- December 5, 2003

The Eight: Reindeer Monologues at Open Circle Theatre
Reviewed by Robbie Wachs

Perhaps I have a little too much coal in my stocking, but I just can't get into the holiday offerings that I am bombarded with every year. This years choices have ranged from wannabe Rockettes to Christian allegory, with each theatre hoping to capitalize on the sentimental feelings that audience members are likely to want to experience at Christmas. For those who frown on this sort of thing, you usually get a theatrical break for a few months. Luckily, Open Circle Theatre has chosen to present Jeff Goode's The Eight: Reindeer Monologues, which offers a delicious spin on Santa and those attached to his sled. And with a mostly standout cast, this production offers a tasty drink on an otherwise nog-less plateful of holiday beverages.

Goode's script is really more psychological study than holiday show. When Vixen accuses Santa of raping her, the world is turned on its side, as the bearer of Christmas cheer is slowly revealed to be jolly in places other than his belly. If you think this is "weird stuff", you'd be right. However, this "stuff" is also compelling, riveting, and brilliant theatre, whether it be Christmastime or any other time of the year. Through the eight confessionary monologues, Goode slowly skews our minds on what is true and what is false. He takes a saintly childhood character, and proposes the idea that a hero can be flawed. Goode's asset is his ability to distort the comical into the dramatic. A key example is in the play's portrayal of Rudolph. He is at first described as a bumbling idiot, then as mentally retarded, and finally revealed to be a victim of Santa's cruel treatment. Each monologue is chalk full of tension and humor, resulting in a poignant and horrific finale. The playwright has created eight uniquely different reindeer, ranging from a catty homosexual to a bitter feminist to recovering drug addict. The mind is constantly asked to shift, as information is constantly confirmed and denied throughout.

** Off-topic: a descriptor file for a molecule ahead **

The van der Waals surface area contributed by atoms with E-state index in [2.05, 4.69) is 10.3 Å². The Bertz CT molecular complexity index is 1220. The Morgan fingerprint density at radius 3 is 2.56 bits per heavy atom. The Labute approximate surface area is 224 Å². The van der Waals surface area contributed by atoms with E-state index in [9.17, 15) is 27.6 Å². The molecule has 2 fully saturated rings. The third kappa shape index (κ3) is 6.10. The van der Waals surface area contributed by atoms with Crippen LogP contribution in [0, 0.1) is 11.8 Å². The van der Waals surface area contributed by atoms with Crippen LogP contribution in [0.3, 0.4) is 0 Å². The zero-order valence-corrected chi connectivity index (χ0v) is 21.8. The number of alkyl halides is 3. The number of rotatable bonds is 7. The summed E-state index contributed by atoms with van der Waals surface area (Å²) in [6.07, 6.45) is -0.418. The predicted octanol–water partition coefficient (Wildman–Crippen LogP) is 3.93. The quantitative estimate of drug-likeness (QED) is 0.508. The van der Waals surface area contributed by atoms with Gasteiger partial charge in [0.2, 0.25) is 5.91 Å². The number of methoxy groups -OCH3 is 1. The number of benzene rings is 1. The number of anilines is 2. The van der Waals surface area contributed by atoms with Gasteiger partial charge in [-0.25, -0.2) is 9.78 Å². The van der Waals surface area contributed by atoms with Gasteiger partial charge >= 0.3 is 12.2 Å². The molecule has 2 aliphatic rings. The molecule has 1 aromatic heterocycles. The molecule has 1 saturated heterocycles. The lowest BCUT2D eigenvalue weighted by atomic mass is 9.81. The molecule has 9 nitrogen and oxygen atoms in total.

The eight performances in this production range from weak to powerful. While the piece has a rough start, it greatly improves as the evening unfolds. The material increases in quality from monologue to monologue, as do the performances from actor to actor.

As Donner, Aaron Allshouse has the task of presenting the play's key exposition, and is more writing device than actual character. While Goode has fleshed out the other seven reindeer, Donner isn't as interesting or complex as the others. Allshouse is effective in setting the stage for the plot, but unsuccessful in creating a character as layered as those that follow him. Travis Bruggeman has all of Cupid's emotions right, but simply needs to be reigned in and toned down. His performance mostly consists of flailing, broad gestures, and the most unfortunate pants I have seen on a reindeer or human being. I am not sure of Bruggman's actual sexual status, but he makes an unconvincing homosexual, playing the stereotype rather than the reality. His performance is particularly troublesome when you look at the play as a whole, as the other seven actors favor dark subtleties over his bright generalizations.